This is a procedure to examine the small bowel, which is that part of the intestine that joins the stomach to the large bowel (colon). In order to see the small bowel on the X-Ray screen we coat it with fluid called barium. The whole procedure lasts approximately 45 - 60 minutes. Although this investigation is called an ‘enema’, the tube is actually passed into the small bowel.
So that we can view the small bowel clearly, it is important to empty it as much as possible. You may instruct for some laxatives tablets. At the time of appointment we will explain what to eat and drink on the day before and the day of your appointment.
What happens during the small bowel enema investigation?
The Consultant Radiologist is a doctor specialising in X-Ray procedures, and will begin by introducing some local anaesthetic into your nose and spraying the back of your throat. This may taste unpleasant for a short while, but is intended to help the passage of a long thin tube into your nose and down through to your stomach. You can help this yourself by actually swallowing the tube. You may find this uncomfortable at first but it settles down in a short while.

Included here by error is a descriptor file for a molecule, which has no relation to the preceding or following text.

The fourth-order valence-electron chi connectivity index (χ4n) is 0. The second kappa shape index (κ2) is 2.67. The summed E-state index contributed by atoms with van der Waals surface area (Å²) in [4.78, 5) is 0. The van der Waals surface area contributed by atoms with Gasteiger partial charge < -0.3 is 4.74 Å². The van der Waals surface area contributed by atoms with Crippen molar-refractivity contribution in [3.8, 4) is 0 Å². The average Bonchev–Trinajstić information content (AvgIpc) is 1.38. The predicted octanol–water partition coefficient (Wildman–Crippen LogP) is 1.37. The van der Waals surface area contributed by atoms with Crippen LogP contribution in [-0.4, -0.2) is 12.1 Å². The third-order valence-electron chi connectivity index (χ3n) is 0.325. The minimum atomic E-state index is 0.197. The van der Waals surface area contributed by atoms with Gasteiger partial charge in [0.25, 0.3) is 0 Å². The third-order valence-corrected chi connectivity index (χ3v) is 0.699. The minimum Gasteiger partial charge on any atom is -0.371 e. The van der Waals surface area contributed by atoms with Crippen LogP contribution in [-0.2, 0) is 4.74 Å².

If you are not already lying down at this point the Radiologist will ask you to do so, so that the tube can the placed into the correct position. This can take a little while to achieve. Once that is in place, barium is run into the tube, followed by another liquid called methylcellulose to push the barium along. This sometimes makes you feel full and bloated. When all necessary pictures have been taken, the tube is removed.
We will offer you a drink and a place to sit until you feel ready to go. You may feel a little unsteady or nauseous, so it is better if someone accompanies you home.
We advise you to drink plenty of fluids to flush away the barium and you may continue with your usual diet. Your motions may appear whitish for a day or two but this is quite normal.
FCPS, Fellowship in VIR
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Radiology 242, Ultrasound 351